Heart disease, cancer, unintentional injuries, chronic lower respiratory disease and stroke. These top five causes of death in the United States all have a higher incidence of death among rural residents and research points to lack of access to health care as a culprit.
Today, rural hospitals are closing at a rapid pace, expanding an already vast health care desert (defined as inhabited areas more than 60 minutes away from an acute care hospital) across the country.
According to the University of North Carolina’s Rural Health Research Program, since 2010, more than 105 of America’s 1,700 rural hospitals have closed. Additionally, a Navigant report found that 21% of rural hospitals are at high risk of closing unless their financial situations improve.
Every day, rural Americans find themselves farther from medical care.
Practical challenges facing patients
Fatal injuries and illnesses aside, rural residents face other practical concerns related to the health care in their communities.
- Doctors are more concentrated in urban areas, while there are shortages in rural communities. A shortage of doctors can mean less availability for appointments, difficulty capturing enough attention from a busy provider, longer distances to reach a physician and limited access to specialists.
- Statistically, rural residents tend to be older and need more frequent visits to their primary doctors and other specialists.
- Pregnant women have to travel even farther to deliver a baby, leading to an increased risk of complications at birth. Similarly, pre-natal and post-natal care are harder to access.
- Rural residents often enjoy more outdoor activities (such as hunting, hiking and riding ATVs) than urban residents and therefore are at a greater risk of injury that requires treatment at a trauma center.
One solution to fill the gap in rural health care is air medical services, which transport patients to critical care facilities in minutes. With nearly 90% of patients transported living in rural areas, air ambulance services are an essential part of health care access in these communities.
However, just like rural hospitals, air ambulances are threatened as well. Medicare and Medicaid reimbursement rates have remained steady for decades, while operational costs required for air medical services have increased, creating a financially unsustainable situation. Some private insurers also refuse to cover air medical services or pay minimal costs, requiring patients to assume the balance.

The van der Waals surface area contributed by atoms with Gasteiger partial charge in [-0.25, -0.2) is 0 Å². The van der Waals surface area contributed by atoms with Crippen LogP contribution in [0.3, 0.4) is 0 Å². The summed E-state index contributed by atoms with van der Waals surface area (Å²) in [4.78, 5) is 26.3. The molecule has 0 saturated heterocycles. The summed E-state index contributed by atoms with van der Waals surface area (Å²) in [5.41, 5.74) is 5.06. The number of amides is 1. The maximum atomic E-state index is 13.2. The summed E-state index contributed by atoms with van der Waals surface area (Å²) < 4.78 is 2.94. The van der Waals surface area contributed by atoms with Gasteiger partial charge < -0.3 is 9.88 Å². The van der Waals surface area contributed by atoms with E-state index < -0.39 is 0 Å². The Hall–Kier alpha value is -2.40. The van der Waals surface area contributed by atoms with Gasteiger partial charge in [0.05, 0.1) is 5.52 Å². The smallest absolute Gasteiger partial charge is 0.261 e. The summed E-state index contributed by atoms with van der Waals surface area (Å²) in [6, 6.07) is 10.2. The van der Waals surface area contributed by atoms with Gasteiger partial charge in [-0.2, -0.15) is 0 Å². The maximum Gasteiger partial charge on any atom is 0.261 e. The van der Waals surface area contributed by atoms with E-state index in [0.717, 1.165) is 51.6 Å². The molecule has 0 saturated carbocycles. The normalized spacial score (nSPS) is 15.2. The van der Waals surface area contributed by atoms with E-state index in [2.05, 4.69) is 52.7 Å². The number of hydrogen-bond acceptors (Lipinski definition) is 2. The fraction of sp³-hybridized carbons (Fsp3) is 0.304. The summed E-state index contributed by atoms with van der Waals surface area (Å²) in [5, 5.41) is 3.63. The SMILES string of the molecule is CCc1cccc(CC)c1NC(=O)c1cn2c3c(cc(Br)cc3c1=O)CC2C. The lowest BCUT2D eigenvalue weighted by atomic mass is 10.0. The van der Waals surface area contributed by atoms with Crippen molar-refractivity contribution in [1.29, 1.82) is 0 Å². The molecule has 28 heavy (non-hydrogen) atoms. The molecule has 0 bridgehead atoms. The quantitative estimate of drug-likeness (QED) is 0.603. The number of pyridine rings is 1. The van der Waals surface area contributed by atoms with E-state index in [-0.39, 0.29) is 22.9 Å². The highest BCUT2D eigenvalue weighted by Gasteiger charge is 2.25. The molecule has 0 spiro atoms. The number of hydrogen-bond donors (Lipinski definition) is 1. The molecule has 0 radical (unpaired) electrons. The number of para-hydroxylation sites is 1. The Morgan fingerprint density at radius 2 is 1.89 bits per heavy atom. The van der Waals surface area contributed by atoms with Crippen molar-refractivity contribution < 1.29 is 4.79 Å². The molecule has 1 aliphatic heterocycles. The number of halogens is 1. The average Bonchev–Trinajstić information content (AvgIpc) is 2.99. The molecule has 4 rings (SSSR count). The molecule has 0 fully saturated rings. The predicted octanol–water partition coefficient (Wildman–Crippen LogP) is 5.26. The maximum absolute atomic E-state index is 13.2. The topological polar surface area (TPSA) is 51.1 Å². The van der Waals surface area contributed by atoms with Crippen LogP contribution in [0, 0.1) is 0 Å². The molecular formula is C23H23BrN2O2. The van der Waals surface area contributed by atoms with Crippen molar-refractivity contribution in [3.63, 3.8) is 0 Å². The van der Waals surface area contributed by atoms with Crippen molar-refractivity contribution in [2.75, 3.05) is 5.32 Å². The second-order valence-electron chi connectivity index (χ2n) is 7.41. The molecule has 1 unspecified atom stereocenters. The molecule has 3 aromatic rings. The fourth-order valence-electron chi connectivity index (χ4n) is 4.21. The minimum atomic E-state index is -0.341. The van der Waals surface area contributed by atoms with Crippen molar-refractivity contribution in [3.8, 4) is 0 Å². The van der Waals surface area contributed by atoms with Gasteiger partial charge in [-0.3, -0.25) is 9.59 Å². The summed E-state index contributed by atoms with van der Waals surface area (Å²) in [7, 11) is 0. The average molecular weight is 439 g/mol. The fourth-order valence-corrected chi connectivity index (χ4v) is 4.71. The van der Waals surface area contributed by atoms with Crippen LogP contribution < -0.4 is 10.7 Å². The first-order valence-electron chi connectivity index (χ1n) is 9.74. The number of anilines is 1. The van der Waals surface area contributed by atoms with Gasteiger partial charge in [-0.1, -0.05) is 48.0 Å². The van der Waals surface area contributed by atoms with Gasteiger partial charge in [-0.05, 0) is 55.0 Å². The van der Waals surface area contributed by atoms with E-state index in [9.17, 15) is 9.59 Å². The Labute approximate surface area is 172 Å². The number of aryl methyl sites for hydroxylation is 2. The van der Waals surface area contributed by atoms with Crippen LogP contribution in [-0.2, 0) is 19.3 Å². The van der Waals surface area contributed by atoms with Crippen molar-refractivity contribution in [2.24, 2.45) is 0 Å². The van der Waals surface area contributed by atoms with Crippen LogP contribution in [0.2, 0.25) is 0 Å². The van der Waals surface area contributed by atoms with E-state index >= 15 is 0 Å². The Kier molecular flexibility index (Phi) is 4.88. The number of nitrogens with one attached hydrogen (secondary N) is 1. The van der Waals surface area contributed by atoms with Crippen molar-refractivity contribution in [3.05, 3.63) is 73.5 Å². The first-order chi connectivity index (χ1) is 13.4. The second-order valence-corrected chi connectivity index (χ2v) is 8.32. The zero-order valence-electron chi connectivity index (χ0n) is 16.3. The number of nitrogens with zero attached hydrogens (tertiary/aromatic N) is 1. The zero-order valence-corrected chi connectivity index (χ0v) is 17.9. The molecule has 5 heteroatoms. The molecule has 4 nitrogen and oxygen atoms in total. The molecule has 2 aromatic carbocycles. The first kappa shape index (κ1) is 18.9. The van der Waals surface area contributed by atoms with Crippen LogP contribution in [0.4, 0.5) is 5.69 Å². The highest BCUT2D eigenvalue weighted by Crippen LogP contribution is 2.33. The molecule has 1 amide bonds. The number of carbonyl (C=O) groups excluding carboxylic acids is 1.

Visit globalmedicalresponse.com/protect-patients to learn more about these services in your area.
How to take action
The challenges facing rural health care access may be significant, but rural residents can take individual actions to make a difference for themselves, their families and even their communities.
- Express support to elected officials. Rural residents can call or write letters to their senators and representatives and demand they keep local hospitals open and protect access to air medical services. Reaching members of Congress at their local offices may be more effective than contacting their federal offices.
- Support efforts to secure grants. Some universities have been given grants from the Health Resources & Services Administration, an agency of the U.S. Department of Health and Human Services, to create or expand community health initiatives and facilities in rural areas.
- Explore alternative sources of care. Many rural areas have community health workers who complete home visits to assist people with chronic diseases like diabetes and high blood pressure. Although their training is limited compared to that of a doctor or nurse, their service increases health care access and they’re able to spend more time with patients.
- Get educated about your care. One role of community health workers is teaching patients about how to manage their own medical needs. This education helps residents be proactive and preventative in their health care, which can reduce the need for hospitalizations in certain cases, such as learning how to properly manage diabetes.
- Make an emergency plan. For families who reside in a rural community, it’s a smart idea to have a plan in place for how to respond in the event a medical emergency. The plan should include information about the location of the closest hospital, emergency contact information in the community and other details necessary to gain emergency care.
- Consider remote access care. Another option for both rural and urban residents alike is telemedicine, which allows patients to connect with a doctor or nurse virtually using technology and without having to travel. The two-way communication can facilitate evaluation and treatment for minor conditions. The service is offered as a cost-saving incentive through some insurance plans, as well as private providers.
Protecting Patients Against the Unexpected
With increasing frequency, insurance companies are not covering the full cost of medical emergencies, leaving families with out-of-pocket expenses they didn’t expect.
If you need medical transport and a physician or first responder determines air evacuation is the best – or only – option to get you to care, you shouldn’t have to worry about the bill you’ll receive afterward. Many emergency service providers have support efforts in place to help you focus on recovery, not finances.
For example, many air medical companies provide patients access to their patient advocates, who work with the patient’s insurance provider to properly cover air medical transport, taking the patient out of the middle. This process can result in significantly lower costs for the patient, often amounting to just the usual copay and deductible.
Information from Family Features, Photos courtesy of Getty Images